The union that represents court staff in Newfoundland and Labrador believes the province is sitting on recommendations that could make the courts safer for employees and the public.
NAPE president Carol Furlong says given recent violence at the penitentiary, as well as attacks on sheriff's officers at provincial court, Justice Minister Darin King should release the findings of two reviews.
"My concern is if there are recommendations there that are going to be acted on, then they should do it now," Furlong told CBC News. "We've seen assaults, continuous assaults on court staff over a period of time, and in the past few weeks we've seen that escalated somewhat. So I think that if they're going to (act on the recommendations), they really should not wait. They should release those findings now and start that process immediately."
All departments of government, including Justice, were hit with layoffs and cuts to services in last year's budget. But the outcry from the public and legal professionals over staff reductions in the court system only got louder as time went on.
That prompted the government to take a another look through external reviews of both the sheriff's office and legal aid.
On Feb. 10, Justice Minister Darin King announced he had received both reports, but said the details and decisions on recommendations wouldn't be released until this year's budget is brought down in the spring.
"Our ultimate goal of a responsive and efficient justice system in Newfoundland and Labrador remains, and these reviews will be a valuable tool in assisting us with making some important decisions in the near future," he said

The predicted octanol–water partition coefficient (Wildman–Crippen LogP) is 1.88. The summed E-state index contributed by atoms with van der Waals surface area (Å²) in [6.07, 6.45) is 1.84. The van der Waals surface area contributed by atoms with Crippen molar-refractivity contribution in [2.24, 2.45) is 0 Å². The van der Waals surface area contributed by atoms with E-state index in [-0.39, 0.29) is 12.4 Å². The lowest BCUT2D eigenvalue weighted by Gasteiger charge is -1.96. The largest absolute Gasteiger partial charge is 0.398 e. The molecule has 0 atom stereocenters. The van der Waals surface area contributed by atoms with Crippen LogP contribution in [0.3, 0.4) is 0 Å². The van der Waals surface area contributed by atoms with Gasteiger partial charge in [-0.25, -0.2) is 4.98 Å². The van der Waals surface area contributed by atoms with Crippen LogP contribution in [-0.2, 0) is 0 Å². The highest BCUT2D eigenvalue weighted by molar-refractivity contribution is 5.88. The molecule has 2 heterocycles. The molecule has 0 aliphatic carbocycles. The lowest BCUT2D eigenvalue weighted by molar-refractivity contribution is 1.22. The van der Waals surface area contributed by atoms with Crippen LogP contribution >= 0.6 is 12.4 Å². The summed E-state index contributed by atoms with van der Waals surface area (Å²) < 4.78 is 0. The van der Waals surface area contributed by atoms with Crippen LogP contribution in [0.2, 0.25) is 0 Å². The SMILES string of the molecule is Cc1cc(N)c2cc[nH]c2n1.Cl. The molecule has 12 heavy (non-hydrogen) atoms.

Attacks on staff
Furlong cited several recent attacks on court staff, including a female sheriff's officer who had a clump of hair ripped from her scalp, and another officer who's been off work after suffering whiplash and neck injuries during an attack.
Last week, an officer was bitten twice on the arm, while another was kicked in the groin.
Furlong also said there have been "countless" other assaults on staff that don't make the news, as well as incidents where reporters themselves have been assaulted or threatened.
She said NAPE warned government before last year's budget that the sheriff's office, in particular, couldn't sustain layoffs.
"We said that was going to be problematic, that we didn't think they could or should have layoffs there ... that we didn't feel there was an excess (of staff). There was, as we know, an outcry over that. And we believe the findings are that there should not have been layoffs, and in fact there should probably be more staff and enhanced security measures in place," she said.
Furlong said if the recommendations bear that out, waiting until the budget to act is a big mistake.
The government, meanwhile, says it's sticking by its plan to keep the review and recommendations under wraps until the budget is brought down in late March or early April.
"There doesn't appear to be any urgency to some of this, when in fact there is," said Furlong. "The fact that we have sheriff's who are being attacked and assaulted - and this could be anyone in the courts ... a judge, a clerk, members of the public ...
"We're saying to them, why are you going to sit on that for awhile? If you're going to act on it, why don't you do it now? Why don't you recognize that there's a level of urgency and immediacy to this, and address it? You can still make reference to it in your budget, but (act now) and, who knows, it might save somebody's life."